Developing Children’s Critical Thinking through Creative Arts Exposure: An Application of Ennis’s Super-streamlined Critical Thinking Framework
|Published online: July 28, 2014
This paper describes how Ennis’s (2010) Super-streamlined Concept of Critical Thinking Framework (SSCCTF) has been used to frame an analysis of critical thinking development, in a study of young children who participated in a community creative arts activity. The SSCCTF provided an ideal guide during the research analysis to identify dispositions and abilities displayed by the children and map them across the framework. The aim of the paper is to explain the evidence of critical thinking dispositions and abilities in this cohort of children and interpret its significance in terms of critical thinking development.
||Critical Thinking Development, Critical Thinking Framework, Critical Thinking Analysis
The International Journal of Arts Education, Volume 8, Issue 3, December 2014, pp.31-45.
Article: Print (Spiral Bound).
Published online: July 28, 2014 (Article: Electronic (PDF File; 696.174KB)).
Lecturer, School of Health Professions, Division of Nursing and Midwifery, Murdoch University, Mandurah, Western Australia, Australia
Mrs. Caroline Nilson’s professional domain is nursing and midwifery. As a lecturer at Murdoch University School of Nursing and Midwifery, Western Australia, she has taught in the undergraduate bachelor of nursing program and the postgraduate master of midwifery program. Her teaching is supported by thirty years of clinical nursing and midwifery experience. Caroline has developed specific innovative teaching strategies that have been published and presented nationally and internationally. Her teaching philosophy is based on the centrality of the caring relationship. She places a high value on the subjectivity and inter-subjectivity of relationships and considers that "caring for" others begins with "caring about" others. As nursing and midwifery are both an art and a science, Caroline seeks to provide a learning experience that addresses all four attributes of a nurse’s knowledge: personal, aesthetic, empirical, and ethical. It assists nurses and midwives to bring to society and health care their skills, knowledge, and compassion. Critical thinking development and Indigenous health promotion are her key research interests.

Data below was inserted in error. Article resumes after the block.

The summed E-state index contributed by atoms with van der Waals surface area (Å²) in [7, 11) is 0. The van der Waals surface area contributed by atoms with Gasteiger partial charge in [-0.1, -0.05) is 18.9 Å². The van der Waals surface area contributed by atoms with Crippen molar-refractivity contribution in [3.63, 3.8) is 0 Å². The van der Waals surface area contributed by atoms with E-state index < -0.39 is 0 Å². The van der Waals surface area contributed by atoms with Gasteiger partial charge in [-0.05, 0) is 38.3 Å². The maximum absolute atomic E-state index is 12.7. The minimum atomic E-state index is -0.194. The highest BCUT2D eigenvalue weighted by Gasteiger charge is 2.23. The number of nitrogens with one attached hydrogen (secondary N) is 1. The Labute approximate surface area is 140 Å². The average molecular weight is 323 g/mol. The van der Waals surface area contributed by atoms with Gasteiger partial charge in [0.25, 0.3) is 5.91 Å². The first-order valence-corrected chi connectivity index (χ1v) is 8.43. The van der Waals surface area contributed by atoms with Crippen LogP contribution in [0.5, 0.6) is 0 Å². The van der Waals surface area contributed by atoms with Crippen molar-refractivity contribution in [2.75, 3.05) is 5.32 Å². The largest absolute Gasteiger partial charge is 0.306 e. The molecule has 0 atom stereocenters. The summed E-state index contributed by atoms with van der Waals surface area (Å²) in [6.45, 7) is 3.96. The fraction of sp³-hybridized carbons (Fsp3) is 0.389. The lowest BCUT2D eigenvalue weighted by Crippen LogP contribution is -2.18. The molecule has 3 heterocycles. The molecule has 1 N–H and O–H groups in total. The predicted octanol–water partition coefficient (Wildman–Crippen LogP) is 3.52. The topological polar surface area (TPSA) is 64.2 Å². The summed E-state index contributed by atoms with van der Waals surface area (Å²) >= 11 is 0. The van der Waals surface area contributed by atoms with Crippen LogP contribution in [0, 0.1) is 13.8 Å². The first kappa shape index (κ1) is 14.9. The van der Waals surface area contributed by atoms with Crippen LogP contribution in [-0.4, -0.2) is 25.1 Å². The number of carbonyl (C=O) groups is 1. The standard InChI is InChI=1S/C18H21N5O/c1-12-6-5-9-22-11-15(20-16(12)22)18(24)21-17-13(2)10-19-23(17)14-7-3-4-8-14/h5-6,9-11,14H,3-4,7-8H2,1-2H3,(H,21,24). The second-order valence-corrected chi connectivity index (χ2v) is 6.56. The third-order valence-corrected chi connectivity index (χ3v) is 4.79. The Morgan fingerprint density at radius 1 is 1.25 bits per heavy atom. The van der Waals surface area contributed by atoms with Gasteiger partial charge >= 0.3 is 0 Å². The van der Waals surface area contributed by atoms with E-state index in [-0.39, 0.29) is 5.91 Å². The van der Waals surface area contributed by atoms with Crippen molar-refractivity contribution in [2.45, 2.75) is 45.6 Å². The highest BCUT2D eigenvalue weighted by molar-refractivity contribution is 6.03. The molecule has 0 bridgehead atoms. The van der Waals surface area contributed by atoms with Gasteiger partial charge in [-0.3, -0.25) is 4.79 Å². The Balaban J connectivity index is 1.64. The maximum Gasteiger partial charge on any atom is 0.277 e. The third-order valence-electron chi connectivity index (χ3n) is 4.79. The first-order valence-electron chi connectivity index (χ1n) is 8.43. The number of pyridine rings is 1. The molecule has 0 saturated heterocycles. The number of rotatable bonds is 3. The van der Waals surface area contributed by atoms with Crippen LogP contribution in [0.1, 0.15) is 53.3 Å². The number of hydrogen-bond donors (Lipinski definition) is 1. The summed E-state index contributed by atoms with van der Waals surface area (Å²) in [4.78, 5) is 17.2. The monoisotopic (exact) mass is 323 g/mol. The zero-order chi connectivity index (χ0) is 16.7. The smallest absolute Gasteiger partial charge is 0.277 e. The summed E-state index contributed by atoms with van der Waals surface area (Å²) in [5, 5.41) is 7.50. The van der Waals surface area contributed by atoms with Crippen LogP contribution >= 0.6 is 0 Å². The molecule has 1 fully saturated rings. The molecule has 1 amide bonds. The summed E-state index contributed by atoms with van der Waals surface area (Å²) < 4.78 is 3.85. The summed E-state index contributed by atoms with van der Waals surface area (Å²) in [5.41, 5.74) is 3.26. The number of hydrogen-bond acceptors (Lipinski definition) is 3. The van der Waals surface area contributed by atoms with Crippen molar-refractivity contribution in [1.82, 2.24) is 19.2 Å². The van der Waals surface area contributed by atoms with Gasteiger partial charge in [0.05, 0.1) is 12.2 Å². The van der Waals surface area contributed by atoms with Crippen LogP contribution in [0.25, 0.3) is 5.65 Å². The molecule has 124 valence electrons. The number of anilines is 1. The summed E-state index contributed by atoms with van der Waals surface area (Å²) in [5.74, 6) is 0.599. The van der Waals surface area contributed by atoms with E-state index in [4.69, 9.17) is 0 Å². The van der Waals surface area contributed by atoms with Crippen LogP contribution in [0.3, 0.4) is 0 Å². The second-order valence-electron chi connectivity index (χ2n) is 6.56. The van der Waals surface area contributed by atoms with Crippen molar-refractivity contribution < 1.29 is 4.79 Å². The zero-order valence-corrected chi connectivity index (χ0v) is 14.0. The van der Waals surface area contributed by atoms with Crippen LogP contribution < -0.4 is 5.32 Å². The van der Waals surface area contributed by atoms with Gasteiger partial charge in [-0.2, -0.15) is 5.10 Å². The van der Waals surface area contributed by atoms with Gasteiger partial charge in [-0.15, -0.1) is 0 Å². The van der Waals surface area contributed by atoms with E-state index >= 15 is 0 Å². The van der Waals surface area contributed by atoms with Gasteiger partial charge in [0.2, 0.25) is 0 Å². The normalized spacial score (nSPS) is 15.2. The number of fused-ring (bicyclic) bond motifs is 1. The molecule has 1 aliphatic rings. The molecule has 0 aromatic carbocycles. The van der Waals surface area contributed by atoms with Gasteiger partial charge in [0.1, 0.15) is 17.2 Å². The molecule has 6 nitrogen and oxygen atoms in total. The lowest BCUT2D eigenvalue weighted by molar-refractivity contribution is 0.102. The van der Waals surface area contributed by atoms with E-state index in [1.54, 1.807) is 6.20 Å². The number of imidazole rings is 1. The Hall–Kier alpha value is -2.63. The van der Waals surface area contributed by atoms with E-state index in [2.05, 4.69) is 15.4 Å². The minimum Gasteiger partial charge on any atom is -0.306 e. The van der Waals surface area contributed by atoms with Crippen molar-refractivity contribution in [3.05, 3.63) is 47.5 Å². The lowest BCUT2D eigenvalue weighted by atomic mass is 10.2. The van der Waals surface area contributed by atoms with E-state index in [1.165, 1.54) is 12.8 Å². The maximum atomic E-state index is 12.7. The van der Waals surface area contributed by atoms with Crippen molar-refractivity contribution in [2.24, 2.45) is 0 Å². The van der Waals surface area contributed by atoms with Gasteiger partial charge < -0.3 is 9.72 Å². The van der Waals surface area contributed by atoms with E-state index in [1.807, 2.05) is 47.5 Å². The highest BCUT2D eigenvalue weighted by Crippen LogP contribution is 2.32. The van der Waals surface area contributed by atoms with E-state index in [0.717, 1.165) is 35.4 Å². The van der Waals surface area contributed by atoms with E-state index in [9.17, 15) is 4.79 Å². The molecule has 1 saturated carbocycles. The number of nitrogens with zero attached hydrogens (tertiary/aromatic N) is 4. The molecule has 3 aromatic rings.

Head of Nursing and Midwifery and Associate Dean Learning and Teaching, School of Health Professions, Division of Nursing and Midwifery, Murdoch University, Mandurah, Western Australia, Australia
Catherine Fetherston is discipline head of nursing and midwifery and sssociate dean of learning and teaching at Murdoch University School of Health Professions. Her special interests are in research methods, quality teaching, and higher degree research supervision. Catherine is also a member of the Murdoch University Human Research Ethics Committee.
Emeritus Professor of Nursing, School of Nursing and Midwifery, Griffith University, Brisbane, Queensland, Australia
Anne McMurray is an emeritus professor of nursing and a member of the Research Centre for Clinical and Community Practice Innovation at Griffith University. She is also an emeritus professor of nursing at Murdoch University, and a fellow of the Royal College of Nursing, Australia, and Sigma Theta Tau International Honour Society.